My rating: 5 of 5 stars
A struggling novelist named Ruth finds a watertight package containing a Hello Kitty lunchbox washed ashore on an island off the coast of British Columbia. Ruth’s initial assumption is that it’s debris from the March 11, 2011 tsunami that scoured a large swath of coastal eastern Japan out to sea. However, her husband, Oliver, who has more expertise in these matters, tells her that it’s unlikely that the box could cross the Pacific so quickly and that it would be jettisoned out of the currents that consolidate plastic rubbish into large debris fields like the Great Pacific Garbage Patch. When the lunch box’s contents turn out to include a teenage girl’s journal and a number of letters, it seems as though the mystery might be solvable.
The journal is written by a Japanese girl in turmoil named Nao. Nao grew up in American, her father working for a Silicon Valley computer firm until he lost his job. A major factor in Nao’s depression is that she has to return to her ethnic homeland of Japan as a stranger. Her formative years were spent in America, and she is out-of-place in Japan and—as a result—she falls victim to vicious bullying. Furthermore, her father is unable to find a job in Japan and becomes suicidal. The household has to tighten its proverbial belt because Nao’s father, Haruki #2, isn’t working and Nao’s mother has limited earning potential. (FYI: the “#2” refers to the fact that Nao’s father had an uncle for whom he was named who’d been a scholar forced to serve in a kami kaze squad during the war.)
Nao also becomes suicidal, but she is firm in her conviction that she will not fail like her father has done on two occasions. There’s one thing that she must do first and that’s to pen the story of her great-grandmother Jiko. Jiko is a centenarian Buddhist nun and the family matriarch on Nao’s father’s side of the family. Nao stays a summer with Jiko, and the old nun in all her wisdom becomes an anchor in the girl’s tumultuous life. With a level of narcissism appropriate to a teenager, Nao ends up telling us a story that’s more autobiographical than an account of Old Jiko.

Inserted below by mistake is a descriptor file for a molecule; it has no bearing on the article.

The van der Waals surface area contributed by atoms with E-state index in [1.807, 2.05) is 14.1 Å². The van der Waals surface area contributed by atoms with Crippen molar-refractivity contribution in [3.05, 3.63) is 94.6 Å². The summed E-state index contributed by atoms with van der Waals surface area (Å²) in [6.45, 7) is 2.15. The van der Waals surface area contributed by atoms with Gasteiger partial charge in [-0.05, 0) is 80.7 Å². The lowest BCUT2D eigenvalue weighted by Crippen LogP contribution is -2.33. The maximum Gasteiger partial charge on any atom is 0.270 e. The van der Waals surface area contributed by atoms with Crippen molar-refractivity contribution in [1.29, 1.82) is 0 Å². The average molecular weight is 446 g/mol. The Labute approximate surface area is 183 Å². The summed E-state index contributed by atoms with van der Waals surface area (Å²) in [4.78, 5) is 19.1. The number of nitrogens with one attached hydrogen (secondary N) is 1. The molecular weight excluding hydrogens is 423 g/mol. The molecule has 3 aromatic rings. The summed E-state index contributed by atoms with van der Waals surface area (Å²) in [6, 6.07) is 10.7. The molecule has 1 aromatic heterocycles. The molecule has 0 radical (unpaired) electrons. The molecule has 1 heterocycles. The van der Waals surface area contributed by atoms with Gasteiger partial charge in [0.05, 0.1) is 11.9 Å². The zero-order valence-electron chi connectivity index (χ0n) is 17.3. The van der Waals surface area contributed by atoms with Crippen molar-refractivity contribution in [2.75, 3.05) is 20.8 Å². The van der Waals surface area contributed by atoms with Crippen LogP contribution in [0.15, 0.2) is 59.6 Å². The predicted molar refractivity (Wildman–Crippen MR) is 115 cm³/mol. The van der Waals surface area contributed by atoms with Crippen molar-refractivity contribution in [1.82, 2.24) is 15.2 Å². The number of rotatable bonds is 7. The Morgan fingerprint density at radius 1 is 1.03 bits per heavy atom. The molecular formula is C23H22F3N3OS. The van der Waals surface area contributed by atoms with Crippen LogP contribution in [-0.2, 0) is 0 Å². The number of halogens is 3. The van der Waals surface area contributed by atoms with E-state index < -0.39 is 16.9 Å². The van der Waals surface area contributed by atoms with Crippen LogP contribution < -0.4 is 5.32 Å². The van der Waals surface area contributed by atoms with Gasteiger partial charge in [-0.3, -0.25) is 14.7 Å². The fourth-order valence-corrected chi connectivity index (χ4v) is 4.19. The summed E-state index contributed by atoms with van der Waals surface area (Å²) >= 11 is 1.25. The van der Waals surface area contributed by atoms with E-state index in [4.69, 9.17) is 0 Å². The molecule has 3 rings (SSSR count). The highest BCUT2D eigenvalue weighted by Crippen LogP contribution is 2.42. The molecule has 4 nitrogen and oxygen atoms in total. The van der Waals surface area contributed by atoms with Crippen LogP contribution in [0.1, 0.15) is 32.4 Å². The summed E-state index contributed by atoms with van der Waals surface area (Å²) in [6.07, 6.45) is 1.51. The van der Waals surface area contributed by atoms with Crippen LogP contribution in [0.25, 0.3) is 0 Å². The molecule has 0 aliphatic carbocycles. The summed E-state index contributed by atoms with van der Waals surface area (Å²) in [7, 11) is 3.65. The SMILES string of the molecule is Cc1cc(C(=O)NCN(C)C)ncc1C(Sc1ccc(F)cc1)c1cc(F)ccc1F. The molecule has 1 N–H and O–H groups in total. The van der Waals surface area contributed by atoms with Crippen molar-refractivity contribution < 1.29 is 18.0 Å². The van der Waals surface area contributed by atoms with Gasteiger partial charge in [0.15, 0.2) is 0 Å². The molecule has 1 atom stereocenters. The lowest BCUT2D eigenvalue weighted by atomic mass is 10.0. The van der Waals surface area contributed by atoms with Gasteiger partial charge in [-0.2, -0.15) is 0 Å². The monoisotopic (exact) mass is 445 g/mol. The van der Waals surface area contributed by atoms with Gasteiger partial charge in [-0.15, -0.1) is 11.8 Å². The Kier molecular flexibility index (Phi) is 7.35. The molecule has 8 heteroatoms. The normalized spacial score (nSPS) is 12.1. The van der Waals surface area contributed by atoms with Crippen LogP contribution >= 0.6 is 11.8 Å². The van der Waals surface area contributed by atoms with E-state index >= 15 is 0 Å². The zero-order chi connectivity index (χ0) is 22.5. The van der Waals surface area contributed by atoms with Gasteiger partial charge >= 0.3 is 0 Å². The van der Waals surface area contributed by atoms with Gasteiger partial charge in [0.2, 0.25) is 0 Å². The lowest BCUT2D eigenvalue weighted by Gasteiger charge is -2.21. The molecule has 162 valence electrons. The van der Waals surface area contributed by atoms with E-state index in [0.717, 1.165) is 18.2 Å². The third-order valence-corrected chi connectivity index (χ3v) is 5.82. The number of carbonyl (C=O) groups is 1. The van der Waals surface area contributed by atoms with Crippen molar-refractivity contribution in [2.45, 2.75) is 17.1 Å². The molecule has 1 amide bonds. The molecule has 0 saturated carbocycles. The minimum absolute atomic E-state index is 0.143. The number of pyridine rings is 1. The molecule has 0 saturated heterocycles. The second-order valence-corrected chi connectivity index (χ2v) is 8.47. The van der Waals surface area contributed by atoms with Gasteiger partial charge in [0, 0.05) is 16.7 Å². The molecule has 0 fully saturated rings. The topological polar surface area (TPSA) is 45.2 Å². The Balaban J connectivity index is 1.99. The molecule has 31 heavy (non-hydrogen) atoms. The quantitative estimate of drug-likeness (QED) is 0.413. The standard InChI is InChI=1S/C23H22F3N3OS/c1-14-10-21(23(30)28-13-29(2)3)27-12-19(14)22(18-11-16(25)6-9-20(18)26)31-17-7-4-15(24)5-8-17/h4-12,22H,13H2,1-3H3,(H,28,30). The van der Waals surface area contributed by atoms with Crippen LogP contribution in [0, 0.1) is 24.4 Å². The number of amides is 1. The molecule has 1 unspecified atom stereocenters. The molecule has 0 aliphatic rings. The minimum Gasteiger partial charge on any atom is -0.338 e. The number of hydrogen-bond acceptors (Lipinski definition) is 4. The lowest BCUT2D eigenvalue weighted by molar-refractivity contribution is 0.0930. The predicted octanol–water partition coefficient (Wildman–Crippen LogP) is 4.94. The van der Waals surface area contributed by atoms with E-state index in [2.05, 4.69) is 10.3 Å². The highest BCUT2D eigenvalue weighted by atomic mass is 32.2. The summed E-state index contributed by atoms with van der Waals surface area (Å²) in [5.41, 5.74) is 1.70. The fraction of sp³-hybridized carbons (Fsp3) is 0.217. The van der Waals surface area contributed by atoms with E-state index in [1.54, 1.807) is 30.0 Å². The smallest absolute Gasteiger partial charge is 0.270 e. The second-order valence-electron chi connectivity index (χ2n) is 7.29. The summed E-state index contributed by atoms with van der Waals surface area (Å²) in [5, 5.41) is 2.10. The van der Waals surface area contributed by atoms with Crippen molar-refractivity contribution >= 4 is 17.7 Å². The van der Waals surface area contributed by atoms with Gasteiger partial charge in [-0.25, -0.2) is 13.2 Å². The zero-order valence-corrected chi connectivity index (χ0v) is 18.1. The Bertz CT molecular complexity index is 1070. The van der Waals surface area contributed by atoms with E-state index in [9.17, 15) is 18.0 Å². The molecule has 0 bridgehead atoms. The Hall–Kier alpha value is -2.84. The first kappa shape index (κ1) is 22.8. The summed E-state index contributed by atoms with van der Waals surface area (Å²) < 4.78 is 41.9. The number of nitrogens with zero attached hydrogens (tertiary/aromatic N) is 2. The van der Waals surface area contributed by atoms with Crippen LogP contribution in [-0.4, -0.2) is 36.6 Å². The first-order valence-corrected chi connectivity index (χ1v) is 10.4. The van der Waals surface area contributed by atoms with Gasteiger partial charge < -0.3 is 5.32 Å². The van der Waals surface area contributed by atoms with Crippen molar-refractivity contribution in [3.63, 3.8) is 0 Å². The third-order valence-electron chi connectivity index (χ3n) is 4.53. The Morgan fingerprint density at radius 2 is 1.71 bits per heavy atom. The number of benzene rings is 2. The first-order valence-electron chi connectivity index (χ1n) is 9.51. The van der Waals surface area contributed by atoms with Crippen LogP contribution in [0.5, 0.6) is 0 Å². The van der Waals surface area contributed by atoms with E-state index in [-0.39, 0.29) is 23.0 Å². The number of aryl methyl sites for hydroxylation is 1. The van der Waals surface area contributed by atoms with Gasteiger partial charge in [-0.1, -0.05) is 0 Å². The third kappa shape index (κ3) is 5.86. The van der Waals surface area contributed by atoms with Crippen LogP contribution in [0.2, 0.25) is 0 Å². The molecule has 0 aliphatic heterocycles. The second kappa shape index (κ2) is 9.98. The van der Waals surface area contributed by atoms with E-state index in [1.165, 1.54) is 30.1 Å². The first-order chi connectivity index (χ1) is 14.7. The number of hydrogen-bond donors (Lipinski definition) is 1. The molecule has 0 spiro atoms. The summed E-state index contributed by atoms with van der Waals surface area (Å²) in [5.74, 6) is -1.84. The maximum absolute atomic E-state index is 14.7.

A Tale for the Time Being interweaves two storylines. One line is Nao’s journal entries and letters from the lunchbox. The other line is Ruth’s journey as she reads the journal and becomes obsessed with discovering more about Nao and her family members. Eventually, Ruth’s investigation turns up information about Haruki #1 and Haruki #2 that Nao apparently didn’t know, and that both Ruth and the reader hope the girl will learn. Nao comes to idolize Haruki #1 in part because he was committed to his fate as a kami kaze. It’s not that she believed in the kami kaze objective (she identifies more as American than Japanese), but she sees Haruki #1’s commitment in contrast to her father’s behavior. Nao’s myth about her great-uncle turns him into a counterpoint to the father that she loves but thinks a pathetic loser. In a way, this novel is a cautionary tale about drawing conclusions about the virtues and vices of others without knowing their whole story.
Ozeki does a great job of creating characters multi-dimensional enough for us to become intrigued by. Just as Ozeki has her same-named secondary protagonist, Ruth, sitting on the edge of the seat wanting to find out what happened to Nao and her family, we—too–are pulled into that mystery. The challenging approach of weaving Ruth’s story into the journal’s contents works well.
Ozeki hints that there may be something supernatural about the world in which her characters inhabit. There’s a member of a species of crow that shouldn’t be on the American side of the Pacific who shows up at about the same time as the lunch box. Also, we can’t tell whether some of Nao’s stories are the wishful delusions of a tormented girl or whether they reflect some kind of subtle magic. It’s a similar approach to that of other literary fiction authors such as Haruki Murakami.
I’d recommend this novel. It’s gripping and readable.